Translating presence into power
When Rashad Robinson took the reins as president of Color of Change 10 years ago, the civil rights group had a staff of about five, a budget of around $650,000 and its goal on social media was simply to build a following.
But now, with a workforce of approximately 150 and a budget that tops $40 million, Color of Change is one of the leading voices in the push to hold tech giants accountable.
“Part of what we’ve had to do over the last several years is translate presence into power,” Robinson told The Hill in a recent interview. “What does it mean to not just want to be seen on these platforms — what does it look like to have power on these platforms, and power over how these platforms engage and do their business.”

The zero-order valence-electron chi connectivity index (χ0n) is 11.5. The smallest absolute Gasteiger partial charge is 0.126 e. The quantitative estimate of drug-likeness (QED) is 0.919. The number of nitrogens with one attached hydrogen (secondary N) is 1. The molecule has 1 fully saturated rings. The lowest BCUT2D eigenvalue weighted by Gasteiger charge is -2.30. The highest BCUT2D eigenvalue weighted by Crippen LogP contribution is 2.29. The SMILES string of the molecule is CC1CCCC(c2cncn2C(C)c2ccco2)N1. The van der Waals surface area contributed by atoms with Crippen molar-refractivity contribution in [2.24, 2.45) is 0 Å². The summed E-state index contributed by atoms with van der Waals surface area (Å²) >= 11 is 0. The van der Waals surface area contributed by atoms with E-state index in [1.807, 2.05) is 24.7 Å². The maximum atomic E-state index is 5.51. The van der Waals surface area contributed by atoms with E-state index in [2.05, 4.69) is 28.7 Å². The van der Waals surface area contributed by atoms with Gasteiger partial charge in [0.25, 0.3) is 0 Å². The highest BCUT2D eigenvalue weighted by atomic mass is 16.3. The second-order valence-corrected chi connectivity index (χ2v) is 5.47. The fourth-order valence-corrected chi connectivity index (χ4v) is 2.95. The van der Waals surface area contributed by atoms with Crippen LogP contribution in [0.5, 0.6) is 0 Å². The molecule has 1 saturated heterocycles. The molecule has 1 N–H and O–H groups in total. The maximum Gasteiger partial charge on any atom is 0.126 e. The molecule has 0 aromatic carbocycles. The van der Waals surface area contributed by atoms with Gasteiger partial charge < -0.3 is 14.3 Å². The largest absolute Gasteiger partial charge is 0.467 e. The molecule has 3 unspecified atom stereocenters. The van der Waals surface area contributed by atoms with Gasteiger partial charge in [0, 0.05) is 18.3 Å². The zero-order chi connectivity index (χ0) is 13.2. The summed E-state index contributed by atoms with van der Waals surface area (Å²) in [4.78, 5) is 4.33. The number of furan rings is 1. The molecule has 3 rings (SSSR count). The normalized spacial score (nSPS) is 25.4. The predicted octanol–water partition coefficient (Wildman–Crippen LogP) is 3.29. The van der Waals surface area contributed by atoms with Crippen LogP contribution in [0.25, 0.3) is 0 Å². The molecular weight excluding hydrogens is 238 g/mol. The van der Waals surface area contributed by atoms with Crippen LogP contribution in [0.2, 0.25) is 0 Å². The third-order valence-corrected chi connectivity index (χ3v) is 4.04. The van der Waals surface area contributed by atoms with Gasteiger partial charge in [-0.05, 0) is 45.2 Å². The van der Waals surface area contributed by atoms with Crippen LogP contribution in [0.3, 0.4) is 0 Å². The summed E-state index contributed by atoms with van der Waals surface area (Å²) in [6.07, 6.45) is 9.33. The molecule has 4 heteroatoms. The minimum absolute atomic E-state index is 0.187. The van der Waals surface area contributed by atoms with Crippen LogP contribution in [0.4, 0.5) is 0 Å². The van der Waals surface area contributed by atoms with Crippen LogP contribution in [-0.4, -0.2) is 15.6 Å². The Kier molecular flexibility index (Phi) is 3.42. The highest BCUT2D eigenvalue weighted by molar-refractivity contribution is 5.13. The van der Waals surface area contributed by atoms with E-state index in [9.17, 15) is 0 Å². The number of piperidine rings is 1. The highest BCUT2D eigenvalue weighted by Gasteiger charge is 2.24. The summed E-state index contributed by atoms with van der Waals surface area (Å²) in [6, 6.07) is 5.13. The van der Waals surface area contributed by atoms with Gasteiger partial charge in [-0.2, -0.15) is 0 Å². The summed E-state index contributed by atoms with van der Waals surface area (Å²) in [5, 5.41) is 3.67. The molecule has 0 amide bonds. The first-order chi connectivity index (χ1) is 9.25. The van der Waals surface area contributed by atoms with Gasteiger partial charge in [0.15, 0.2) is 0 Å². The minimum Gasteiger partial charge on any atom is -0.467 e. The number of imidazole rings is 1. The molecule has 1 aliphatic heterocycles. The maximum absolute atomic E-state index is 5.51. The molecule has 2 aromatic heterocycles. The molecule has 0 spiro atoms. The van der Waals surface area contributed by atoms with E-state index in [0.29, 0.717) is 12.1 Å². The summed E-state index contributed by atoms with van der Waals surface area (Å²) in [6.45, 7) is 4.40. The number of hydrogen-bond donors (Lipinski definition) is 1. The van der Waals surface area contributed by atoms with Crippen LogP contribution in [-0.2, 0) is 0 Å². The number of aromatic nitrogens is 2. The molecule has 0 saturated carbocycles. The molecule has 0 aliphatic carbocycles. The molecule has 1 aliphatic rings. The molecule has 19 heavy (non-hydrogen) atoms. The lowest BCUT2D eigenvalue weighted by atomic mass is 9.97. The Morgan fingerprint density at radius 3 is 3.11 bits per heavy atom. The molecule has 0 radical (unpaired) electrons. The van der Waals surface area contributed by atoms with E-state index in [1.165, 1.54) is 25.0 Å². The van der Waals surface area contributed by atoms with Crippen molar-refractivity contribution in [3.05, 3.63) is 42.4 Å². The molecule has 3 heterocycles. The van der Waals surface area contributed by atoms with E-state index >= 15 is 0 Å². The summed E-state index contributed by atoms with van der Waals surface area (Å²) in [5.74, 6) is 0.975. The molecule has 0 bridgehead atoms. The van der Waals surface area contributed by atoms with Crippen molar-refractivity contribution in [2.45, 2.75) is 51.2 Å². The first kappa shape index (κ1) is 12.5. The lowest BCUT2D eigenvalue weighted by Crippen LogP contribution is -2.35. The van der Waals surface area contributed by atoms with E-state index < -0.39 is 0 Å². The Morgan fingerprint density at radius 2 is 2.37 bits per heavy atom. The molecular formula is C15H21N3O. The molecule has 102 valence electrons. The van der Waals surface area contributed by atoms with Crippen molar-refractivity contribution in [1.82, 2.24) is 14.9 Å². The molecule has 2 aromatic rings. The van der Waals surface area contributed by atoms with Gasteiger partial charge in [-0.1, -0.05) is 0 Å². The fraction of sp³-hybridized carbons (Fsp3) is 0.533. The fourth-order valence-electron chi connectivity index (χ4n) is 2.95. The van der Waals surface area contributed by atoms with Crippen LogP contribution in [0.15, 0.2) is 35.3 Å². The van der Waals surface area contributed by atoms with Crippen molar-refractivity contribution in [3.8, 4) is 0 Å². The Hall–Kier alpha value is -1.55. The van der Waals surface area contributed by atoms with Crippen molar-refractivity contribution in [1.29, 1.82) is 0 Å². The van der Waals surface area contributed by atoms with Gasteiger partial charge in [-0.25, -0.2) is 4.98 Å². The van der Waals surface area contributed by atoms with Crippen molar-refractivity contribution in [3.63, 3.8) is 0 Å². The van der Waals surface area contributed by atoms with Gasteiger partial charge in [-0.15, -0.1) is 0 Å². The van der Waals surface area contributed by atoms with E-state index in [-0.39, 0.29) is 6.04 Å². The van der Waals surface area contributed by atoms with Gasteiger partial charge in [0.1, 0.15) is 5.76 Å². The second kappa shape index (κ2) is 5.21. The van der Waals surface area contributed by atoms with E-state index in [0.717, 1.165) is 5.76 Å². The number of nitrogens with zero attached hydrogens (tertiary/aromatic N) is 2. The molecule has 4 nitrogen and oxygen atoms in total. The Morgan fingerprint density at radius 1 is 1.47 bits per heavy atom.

Before he led the calls for Facebook to conduct a racial equity audit — indeed, long before the social media platform even existed — Robinson was using his voice to elicit change.
As a high school student on Long Island, N.Y., he led protests, and hosted and produced a public access talk show where he spoke about political and social issues.
“I had this experience growing up of not only being involved in efforts to fight for change but finding a real connection to that work spiritually for myself,” he said.
After the 2004 election, a series of anti-gay ballot measures passed around the country. That propelled Robinson to take a position at GLAAD.
“I spent six years, really working inside of GLAAD at the intersection of culture, social change, media representation — and really cut my teeth on some of the most powerful social work,” he said.
Shortly into his time there, Robinson shifted from leading the field department, where he oversaw work in local communities, to work in the groups’ programs department, overseeing efforts related to Hollywood and media.
Robinson said he helped push for campaigns to get same-sex wedding announcements accepted in newspapers, hold the press accountable for its terminology and get people who were promoting “conversion therapy” programs banned from serving as “experts” on the LGBTQ community.